One of the most popular articles on BestVPN is 5 Best VPNs for Popcorn Time, and one question we get asked all the time is whether Popcorn Time is legal in [insert country]. There two main strands to the answer:
- Downloading copyrighted content is illegal in most countries. Some exceptions exist (such as in Switzerland for personal use only), and in many places the law is enforced weakly or not at all, but in general, downloading stuff is illegal. Streaming, however, is a much more grey area from a legal point of view, as the viewer does at any time possess a copy of the copyrighted content, and therefore can hardly be accused of “stealing” it*
- Popcorn Time uses the BitTorrent protocol, so to an outside observer it looks exactly as if a viewer is downloading content. If caught, a PT user might be able to convince a court that they were streaming and not downloading, but as we have noted, streaming is itself a very grey area…
The European Court of Justice (ECJ) is now set to rule definitely on whether streaming is legal in Europe.
This has come about due to a court in the Netherlands referring a series of questions to the ECJ, relating to anti-piracy group BREIN’s ongoing case against Filmspeler, a shop that sells “pirate TV boxes” (of the type that has caused police to raid shops in the UK.)
These “pirate TV boxes” are typically Android devices that come preloaded with a copy of the free and open source Kodi (was XBMC) media player software, plus some third party plugins that allow users to readily stream copyrighted material.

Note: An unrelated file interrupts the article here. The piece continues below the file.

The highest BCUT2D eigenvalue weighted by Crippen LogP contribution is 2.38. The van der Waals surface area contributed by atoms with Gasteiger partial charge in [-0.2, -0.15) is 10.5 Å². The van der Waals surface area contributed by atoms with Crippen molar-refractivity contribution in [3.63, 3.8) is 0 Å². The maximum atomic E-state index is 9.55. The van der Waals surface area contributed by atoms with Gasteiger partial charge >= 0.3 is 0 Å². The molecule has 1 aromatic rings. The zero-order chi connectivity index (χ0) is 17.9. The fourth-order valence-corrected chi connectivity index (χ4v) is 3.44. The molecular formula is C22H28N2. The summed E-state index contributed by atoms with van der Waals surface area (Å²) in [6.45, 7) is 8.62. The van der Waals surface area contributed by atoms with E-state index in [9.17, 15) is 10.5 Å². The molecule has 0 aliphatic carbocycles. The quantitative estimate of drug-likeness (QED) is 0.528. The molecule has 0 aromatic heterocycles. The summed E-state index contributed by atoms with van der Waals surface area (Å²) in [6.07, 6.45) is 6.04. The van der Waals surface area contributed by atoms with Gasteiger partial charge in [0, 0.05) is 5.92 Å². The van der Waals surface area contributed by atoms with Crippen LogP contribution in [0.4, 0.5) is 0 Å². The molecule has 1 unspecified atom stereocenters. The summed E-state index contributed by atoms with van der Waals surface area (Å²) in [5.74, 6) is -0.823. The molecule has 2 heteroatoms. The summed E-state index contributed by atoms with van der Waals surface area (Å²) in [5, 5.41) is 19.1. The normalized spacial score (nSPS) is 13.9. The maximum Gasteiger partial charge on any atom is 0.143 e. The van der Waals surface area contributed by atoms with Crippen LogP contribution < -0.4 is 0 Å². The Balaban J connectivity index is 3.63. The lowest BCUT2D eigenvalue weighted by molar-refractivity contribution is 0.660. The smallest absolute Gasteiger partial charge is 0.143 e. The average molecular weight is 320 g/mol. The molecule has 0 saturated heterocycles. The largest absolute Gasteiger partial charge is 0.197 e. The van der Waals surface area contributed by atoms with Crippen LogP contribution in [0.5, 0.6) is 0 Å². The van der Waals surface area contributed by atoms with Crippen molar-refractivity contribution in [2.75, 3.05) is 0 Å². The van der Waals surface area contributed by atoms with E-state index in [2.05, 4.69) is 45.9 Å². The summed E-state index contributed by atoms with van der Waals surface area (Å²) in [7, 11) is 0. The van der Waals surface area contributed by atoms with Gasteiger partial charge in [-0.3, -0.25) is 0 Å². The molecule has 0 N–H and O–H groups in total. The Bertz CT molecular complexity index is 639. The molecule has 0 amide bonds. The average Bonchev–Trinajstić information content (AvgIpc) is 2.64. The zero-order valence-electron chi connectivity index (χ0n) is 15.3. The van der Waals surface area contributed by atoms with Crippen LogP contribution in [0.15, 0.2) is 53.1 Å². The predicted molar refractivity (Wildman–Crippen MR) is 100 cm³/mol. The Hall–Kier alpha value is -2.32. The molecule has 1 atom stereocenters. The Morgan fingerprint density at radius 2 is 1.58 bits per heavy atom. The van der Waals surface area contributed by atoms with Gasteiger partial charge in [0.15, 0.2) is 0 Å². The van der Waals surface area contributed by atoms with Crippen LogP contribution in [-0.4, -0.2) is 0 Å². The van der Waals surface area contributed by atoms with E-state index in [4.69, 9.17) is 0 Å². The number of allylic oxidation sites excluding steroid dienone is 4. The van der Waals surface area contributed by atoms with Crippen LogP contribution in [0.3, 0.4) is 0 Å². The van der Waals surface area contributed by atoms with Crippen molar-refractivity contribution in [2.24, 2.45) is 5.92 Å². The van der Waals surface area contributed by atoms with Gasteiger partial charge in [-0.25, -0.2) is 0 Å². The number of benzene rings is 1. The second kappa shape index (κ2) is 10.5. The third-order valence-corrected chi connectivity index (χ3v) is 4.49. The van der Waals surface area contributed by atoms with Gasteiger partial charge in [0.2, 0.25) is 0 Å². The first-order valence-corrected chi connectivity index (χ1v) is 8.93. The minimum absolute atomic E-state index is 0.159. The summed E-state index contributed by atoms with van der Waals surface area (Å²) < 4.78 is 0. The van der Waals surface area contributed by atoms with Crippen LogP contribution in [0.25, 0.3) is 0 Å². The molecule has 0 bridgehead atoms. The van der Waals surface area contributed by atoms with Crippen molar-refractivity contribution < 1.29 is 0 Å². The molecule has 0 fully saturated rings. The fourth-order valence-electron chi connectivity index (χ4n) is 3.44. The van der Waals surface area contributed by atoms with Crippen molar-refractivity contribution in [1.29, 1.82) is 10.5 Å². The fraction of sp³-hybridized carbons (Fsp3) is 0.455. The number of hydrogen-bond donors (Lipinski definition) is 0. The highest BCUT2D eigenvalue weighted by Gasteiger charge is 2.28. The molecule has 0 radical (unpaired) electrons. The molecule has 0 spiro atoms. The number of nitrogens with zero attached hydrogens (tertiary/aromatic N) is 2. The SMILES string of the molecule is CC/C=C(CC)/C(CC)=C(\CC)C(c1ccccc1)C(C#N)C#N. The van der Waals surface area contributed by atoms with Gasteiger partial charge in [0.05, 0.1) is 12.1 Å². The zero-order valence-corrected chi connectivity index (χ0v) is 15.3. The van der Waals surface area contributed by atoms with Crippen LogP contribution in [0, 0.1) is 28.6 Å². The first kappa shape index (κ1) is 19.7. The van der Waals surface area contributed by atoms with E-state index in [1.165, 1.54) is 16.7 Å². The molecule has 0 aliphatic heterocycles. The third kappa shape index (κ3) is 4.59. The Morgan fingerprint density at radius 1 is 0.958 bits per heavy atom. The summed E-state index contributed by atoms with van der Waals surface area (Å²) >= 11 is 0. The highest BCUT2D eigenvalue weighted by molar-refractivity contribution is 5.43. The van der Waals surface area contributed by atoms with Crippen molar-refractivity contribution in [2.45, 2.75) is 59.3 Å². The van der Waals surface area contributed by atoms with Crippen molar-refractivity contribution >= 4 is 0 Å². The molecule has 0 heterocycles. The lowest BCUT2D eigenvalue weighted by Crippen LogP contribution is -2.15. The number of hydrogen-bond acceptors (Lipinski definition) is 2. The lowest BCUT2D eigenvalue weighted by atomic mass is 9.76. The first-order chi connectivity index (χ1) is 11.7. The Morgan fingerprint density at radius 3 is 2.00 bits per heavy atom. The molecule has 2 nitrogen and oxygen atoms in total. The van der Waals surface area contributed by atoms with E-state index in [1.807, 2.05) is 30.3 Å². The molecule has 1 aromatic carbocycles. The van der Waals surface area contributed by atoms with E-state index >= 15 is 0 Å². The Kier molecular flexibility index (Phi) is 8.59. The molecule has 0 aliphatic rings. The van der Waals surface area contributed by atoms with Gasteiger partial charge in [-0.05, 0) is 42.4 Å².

It should be noted that this software is freely available for download onto just about any computer-type device, and that “Pirate boxes” make simply make the whole process ridiculously easy.
It does seem, however, that Filmspeer has been somewhat unsubtle with its advertising, using slogans such as “never go to the cinema again”, “Netflix is a thing the past”, “never pay again”, and “downloading (from illegal source) is illegal but streaming is not”.
Some of the questions put to the ECJ relate directly to the legality of pre-loading these boxes with software that permits “piracy”, but an even more important set of questions relate to the deeper issue of whether streaming does in fact constitute piracy at all,
“The Court will refer the following questions to the ECJ:
1) Must Article 5 Copyright Directive (Directive 2001/29 / EC) to be interpreted as the absence of “lawful use” within the meaning of paragraph b of that provision where a temporary reproduction is made by a end user to stream a copyrighted work of a third party website to which this copyrighted work without permission of the owner (s) being offered?
(Is it lawful to temporarily reproduce content if it is streamed from a website without the copyright holder’s permission?)
2) If the answer to question 1) is negative, making a temporary reproduction by an end user streaming a copyrighted work on a website that this copyrighted work without permission of the owner (s) is offered, then contrary to the “three-step test” provided for in Article 5 paragraph 5, Copyright Directive (Directive 2001/29 / EC)?
(If not, then how does this violate the EU Copyright Directive’s Berne three-step test, which is used to determine if copyright law has been breached?)”
BREIN has expressed satisfaction over referral of these questions to the ECJ (also referred to as the CJEU),
“BREIN is pleased that more clarity will be given through these fundamental questions who in the current case law of the CJEU stay unanswered. Meanwhile BREIN persists the approach of traders of similar media-players with illegal preprogrammed software.”
It is not known how long the ECJ will take to rule on these issues.
*Technically, a streaming viewer will almost certainly have copyrighted content cached on their viewing device, which could in theory be used by lawyers to argue that content has in fact been downloaded.